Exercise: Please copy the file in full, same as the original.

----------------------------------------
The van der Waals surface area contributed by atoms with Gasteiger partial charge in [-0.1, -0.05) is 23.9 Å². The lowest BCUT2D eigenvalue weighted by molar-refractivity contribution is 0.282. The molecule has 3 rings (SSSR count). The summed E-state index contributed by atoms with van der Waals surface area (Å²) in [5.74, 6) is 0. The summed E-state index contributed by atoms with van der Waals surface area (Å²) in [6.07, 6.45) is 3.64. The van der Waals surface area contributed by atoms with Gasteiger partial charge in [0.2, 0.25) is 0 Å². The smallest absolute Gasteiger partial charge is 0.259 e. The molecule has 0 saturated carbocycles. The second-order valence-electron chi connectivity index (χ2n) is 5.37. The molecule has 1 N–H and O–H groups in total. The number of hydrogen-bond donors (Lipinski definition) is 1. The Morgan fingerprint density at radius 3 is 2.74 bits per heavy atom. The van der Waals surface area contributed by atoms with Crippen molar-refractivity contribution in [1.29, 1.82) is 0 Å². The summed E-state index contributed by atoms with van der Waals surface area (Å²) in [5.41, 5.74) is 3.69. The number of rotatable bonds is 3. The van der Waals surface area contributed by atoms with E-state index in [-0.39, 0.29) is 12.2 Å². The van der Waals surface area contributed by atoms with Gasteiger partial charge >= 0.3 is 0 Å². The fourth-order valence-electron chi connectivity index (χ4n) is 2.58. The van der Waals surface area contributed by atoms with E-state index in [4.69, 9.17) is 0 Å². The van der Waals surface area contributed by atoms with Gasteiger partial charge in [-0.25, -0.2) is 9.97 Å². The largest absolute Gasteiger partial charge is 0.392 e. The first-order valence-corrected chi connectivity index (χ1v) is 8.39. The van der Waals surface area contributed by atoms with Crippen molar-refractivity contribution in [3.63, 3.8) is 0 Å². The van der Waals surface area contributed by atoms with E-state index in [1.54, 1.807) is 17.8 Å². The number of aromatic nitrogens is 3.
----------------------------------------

The van der Waals surface area contributed by atoms with Gasteiger partial charge in [-0.1, -0.05) is 23.9 Å². The lowest BCUT2D eigenvalue weighted by molar-refractivity contribution is 0.282. The molecule has 3 rings (SSSR count). The summed E-state index contributed by atoms with van der Waals surface area (Å²) in [5.74, 6) is 0. The summed E-state index contributed by atoms with van der Waals surface area (Å²) in [6.07, 6.45) is 3.64. The van der Waals surface area contributed by atoms with Gasteiger partial charge in [0.2, 0.25) is 0 Å². The smallest absolute Gasteiger partial charge is 0.259 e. The molecule has 0 saturated carbocycles. The second-order valence-electron chi connectivity index (χ2n) is 5.37. The molecule has 1 N–H and O–H groups in total. The number of hydrogen-bond donors (Lipinski definition) is 1. The Morgan fingerprint density at radius 3 is 2.74 bits per heavy atom. The van der Waals surface area contributed by atoms with Crippen molar-refractivity contribution in [1.29, 1.82) is 0 Å². The summed E-state index contributed by atoms with van der Waals surface area (Å²) in [5.41, 5.74) is 3.69. The number of rotatable bonds is 3. The van der Waals surface area contributed by atoms with E-state index in [-0.39, 0.29) is 12.2 Å². The van der Waals surface area contributed by atoms with Gasteiger partial charge >= 0.3 is 0 Å². The fourth-order valence-electron chi connectivity index (χ4n) is 2.58. The van der Waals surface area contributed by atoms with E-state index in [4.69, 9.17) is 0 Å². The van der Waals surface area contributed by atoms with Gasteiger partial charge in [-0.25, -0.2) is 9.97 Å². The largest absolute Gasteiger partial charge is 0.392 e. The first-order valence-corrected chi connectivity index (χ1v) is 8.39. The van der Waals surface area contributed by atoms with Crippen molar-refractivity contribution in [3.63, 3.8) is 0 Å². The van der Waals surface area contributed by atoms with E-state index in [1.54, 1.807) is 17.8 Å². The number of aromatic nitrogens is 3.